Journal of Cryptology

, Volume 32, Issue 3, pp 941–972 | Cite as

Oblivious Network RAM and Leveraging Parallelism to Achieve Obliviousness

  • Dana Dachman-SoledEmail author
  • Chang Liu
  • Charalampos Papamanthou
  • Elaine Shi
  • Uzi Vishkin


Oblivious RAM (ORAM) is a cryptographic primitive that allows a trusted CPU to securely access untrusted memory, such that the access patterns reveal nothing about sensitive data. ORAM is known to have broad applications in secure processor design and secure multiparty computation for big data. Unfortunately, due to a logarithmic lower bound by Goldreich and Ostrovsky (J ACM 43(3):431–473, 1996), ORAM is bound to incur a moderate cost in practice. In particular, with the latest developments in ORAM constructions, we are quickly approaching this limit, and the room for performance improvement is small. In this paper, we consider new models of computation in which the cost of obliviousness can be fundamentally reduced in comparison with the standard ORAM model. We propose the oblivious network RAM model of computation, where a CPU communicates with multiple memory banks, such that the adversary observes only which bank the CPU is communicating with, but not the address offset within each memory bank. In other words, obliviousness within each bank comes for free—either because the architecture prevents a malicious party from observing the address accessed within a bank, or because another solution is used to obfuscate memory accesses within each bank—and hence we only need to obfuscate communication patterns between the CPU and the memory banks. We present new constructions for obliviously simulating general or parallel programs in the network RAM model. We describe applications of our new model in distributed storage applications with a network adversary.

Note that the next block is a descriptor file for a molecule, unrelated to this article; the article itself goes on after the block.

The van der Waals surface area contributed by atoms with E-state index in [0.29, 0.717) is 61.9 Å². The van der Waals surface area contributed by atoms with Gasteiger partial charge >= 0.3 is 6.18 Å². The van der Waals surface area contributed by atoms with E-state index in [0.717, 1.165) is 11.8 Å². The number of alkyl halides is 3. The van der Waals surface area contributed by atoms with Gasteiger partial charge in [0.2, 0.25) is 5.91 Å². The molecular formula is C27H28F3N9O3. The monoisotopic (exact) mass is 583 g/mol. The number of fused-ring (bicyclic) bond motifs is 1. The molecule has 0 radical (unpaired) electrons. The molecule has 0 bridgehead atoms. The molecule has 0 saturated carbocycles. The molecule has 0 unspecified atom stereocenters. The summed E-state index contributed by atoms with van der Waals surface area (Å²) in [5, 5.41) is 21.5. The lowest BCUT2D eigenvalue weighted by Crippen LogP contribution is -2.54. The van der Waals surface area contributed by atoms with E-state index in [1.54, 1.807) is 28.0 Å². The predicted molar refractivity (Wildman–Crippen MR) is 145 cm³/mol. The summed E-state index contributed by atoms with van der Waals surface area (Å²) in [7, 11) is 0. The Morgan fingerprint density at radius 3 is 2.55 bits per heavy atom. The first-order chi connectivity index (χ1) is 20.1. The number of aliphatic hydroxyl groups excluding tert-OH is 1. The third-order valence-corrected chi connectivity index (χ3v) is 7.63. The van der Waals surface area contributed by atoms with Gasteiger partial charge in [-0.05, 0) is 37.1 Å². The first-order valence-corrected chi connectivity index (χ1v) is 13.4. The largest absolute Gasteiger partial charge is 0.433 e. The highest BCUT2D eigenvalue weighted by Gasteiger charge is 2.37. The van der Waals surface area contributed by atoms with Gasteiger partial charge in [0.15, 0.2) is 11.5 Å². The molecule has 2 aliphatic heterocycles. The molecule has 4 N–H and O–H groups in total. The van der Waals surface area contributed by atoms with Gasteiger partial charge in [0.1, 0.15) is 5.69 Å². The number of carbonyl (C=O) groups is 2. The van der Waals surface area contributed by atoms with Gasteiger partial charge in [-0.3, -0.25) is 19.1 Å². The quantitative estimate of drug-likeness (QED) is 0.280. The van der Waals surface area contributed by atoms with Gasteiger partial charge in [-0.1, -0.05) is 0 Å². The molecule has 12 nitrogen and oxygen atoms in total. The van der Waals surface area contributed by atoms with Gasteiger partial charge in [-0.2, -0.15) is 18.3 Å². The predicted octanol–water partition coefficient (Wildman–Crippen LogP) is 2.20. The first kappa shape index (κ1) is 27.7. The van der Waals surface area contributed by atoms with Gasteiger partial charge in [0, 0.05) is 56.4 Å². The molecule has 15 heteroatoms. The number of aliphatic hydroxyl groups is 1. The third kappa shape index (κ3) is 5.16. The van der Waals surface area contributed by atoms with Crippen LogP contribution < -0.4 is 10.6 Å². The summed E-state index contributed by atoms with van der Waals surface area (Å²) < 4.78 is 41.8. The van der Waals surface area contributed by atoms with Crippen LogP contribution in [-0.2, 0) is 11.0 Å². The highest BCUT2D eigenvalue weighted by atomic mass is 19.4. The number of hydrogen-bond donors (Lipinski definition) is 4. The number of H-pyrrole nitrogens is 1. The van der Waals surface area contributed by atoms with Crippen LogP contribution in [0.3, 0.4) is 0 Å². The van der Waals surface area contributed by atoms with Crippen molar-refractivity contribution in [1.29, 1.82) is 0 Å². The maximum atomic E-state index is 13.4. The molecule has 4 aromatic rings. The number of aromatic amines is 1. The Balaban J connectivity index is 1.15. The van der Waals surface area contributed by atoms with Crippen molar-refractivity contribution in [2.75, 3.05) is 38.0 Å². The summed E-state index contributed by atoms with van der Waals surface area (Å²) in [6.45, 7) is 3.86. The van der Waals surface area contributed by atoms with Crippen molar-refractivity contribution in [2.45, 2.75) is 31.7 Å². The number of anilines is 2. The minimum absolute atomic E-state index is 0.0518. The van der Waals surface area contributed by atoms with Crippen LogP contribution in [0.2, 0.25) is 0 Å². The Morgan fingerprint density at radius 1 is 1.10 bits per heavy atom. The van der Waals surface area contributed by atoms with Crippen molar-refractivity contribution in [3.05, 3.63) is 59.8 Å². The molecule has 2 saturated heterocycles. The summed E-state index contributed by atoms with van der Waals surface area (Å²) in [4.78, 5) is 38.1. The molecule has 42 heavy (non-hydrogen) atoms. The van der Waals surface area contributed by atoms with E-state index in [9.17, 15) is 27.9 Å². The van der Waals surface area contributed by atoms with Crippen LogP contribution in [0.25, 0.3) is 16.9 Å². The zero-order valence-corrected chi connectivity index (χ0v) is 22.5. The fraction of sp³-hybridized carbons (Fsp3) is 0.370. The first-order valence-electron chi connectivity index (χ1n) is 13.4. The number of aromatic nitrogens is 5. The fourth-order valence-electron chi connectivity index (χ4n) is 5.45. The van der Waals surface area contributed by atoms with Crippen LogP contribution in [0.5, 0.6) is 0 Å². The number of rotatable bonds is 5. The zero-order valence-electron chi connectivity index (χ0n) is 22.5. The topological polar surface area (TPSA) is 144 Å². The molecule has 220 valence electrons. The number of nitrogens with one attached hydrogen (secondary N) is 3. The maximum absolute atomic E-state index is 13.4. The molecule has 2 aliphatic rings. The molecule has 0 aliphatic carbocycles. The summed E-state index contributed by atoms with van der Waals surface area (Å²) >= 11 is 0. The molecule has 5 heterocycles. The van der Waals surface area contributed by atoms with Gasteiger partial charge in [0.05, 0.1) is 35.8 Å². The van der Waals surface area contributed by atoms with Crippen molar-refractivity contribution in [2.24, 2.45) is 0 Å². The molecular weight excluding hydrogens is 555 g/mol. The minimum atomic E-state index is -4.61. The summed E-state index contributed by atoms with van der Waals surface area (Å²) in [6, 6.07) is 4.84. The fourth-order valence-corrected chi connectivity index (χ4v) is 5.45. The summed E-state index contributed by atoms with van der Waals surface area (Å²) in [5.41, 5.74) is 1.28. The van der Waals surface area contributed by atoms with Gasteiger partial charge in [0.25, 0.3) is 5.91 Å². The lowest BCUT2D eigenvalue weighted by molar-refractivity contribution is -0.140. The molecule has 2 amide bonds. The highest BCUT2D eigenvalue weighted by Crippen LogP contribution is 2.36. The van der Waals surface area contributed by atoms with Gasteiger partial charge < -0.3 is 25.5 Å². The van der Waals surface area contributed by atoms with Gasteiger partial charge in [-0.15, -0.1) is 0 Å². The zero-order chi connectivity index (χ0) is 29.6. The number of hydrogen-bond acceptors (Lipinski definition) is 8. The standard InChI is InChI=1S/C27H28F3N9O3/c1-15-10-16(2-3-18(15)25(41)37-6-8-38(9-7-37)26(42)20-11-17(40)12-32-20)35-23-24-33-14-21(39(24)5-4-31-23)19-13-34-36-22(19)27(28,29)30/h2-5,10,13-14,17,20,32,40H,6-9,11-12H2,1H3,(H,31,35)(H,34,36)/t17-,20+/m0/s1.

Oblivious RAM Parallel-computing PRAM model 



We thank Srini Devadas, Ling Ren, Christopher Fletcher, and Marten van Dijk for helpful discussions. The first author is supported in part by an NSF CAREER Award #CNS-1453045, by a research partnership award from Cisco and by financial assistance award 70NANB15H328 from the U.S. Department of Commerce, National Institute of Standards and Technology. The third author is supported in part by NSF Grants #CNS-15142 61 and #CNS-1652259. The fourth author is supported in part by NSF Grants #CNS-1314857, #CNS-1514261, #CNS-1544613, #CNS-1561209, #CNS-1601879, #CNS-1617676, an Office of Naval Research Young Investigator Program Award, a Packard Fellowship, a DARPA Safeware Grant (subcontractor under IBM), a Sloan Fellowship, Google Faculty Research Awards, a Google Ph.D. Fellowship Award, a Baidu Research Award, and a VMware Research Award. The fifth author is supported in party by NSF Grant #CNS-1161857.


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Copyright information

© International Association for Cryptologic Research 2018

Authors and Affiliations

  • Dana Dachman-Soled
    • 1
    • 3
    Email author
  • Chang Liu
    • 2
  • Charalampos Papamanthou
    • 1
    • 3
  • Elaine Shi
    • 4
  • Uzi Vishkin
    • 1
    • 3
  1. 1.Department of Electrical and Computer EngineeringUniversity of MarylandCollege ParkUSA
  2. 2.University of CaliforniaBerkeleyUSA
  3. 3.University of Maryland Institute for Advanced Computer Studies (UMIACS)College ParkUSA
  4. 4.Cornell UniversityIthacaUSA

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